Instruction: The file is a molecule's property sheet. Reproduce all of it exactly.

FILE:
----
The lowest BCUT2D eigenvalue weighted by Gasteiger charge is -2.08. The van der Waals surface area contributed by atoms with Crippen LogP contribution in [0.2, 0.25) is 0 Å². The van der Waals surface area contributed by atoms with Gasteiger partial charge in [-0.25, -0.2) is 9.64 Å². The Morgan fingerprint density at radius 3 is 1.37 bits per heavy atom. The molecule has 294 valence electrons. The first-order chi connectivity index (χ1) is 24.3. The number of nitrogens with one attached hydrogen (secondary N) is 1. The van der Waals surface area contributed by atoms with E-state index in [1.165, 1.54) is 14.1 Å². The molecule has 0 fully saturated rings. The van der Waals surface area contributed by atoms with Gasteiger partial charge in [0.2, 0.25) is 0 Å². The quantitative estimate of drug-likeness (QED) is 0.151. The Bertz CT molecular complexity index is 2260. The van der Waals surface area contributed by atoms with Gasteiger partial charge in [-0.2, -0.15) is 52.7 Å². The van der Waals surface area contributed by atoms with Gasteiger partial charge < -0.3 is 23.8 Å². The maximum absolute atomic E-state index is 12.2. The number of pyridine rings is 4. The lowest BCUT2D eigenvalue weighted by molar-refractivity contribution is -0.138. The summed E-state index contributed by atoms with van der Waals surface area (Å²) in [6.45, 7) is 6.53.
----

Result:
The lowest BCUT2D eigenvalue weighted by Gasteiger charge is -2.08. The van der Waals surface area contributed by atoms with Crippen LogP contribution in [0.2, 0.25) is 0 Å². The van der Waals surface area contributed by atoms with Gasteiger partial charge in [-0.25, -0.2) is 9.64 Å². The Morgan fingerprint density at radius 3 is 1.37 bits per heavy atom. The molecule has 294 valence electrons. The first-order chi connectivity index (χ1) is 24.3. The number of nitrogens with one attached hydrogen (secondary N) is 1. The van der Waals surface area contributed by atoms with E-state index in [1.165, 1.54) is 14.1 Å². The molecule has 0 fully saturated rings. The van der Waals surface area contributed by atoms with Gasteiger partial charge in [0.2, 0.25) is 0 Å². The quantitative estimate of drug-likeness (QED) is 0.151. The Bertz CT molecular complexity index is 2260. The van der Waals surface area contributed by atoms with Gasteiger partial charge in [-0.2, -0.15) is 52.7 Å². The van der Waals surface area contributed by atoms with Gasteiger partial charge < -0.3 is 23.8 Å². The maximum absolute atomic E-state index is 12.2. The number of pyridine rings is 4. The lowest BCUT2D eigenvalue weighted by molar-refractivity contribution is -0.138. The summed E-state index contributed by atoms with van der Waals surface area (Å²) in [6.45, 7) is 6.53.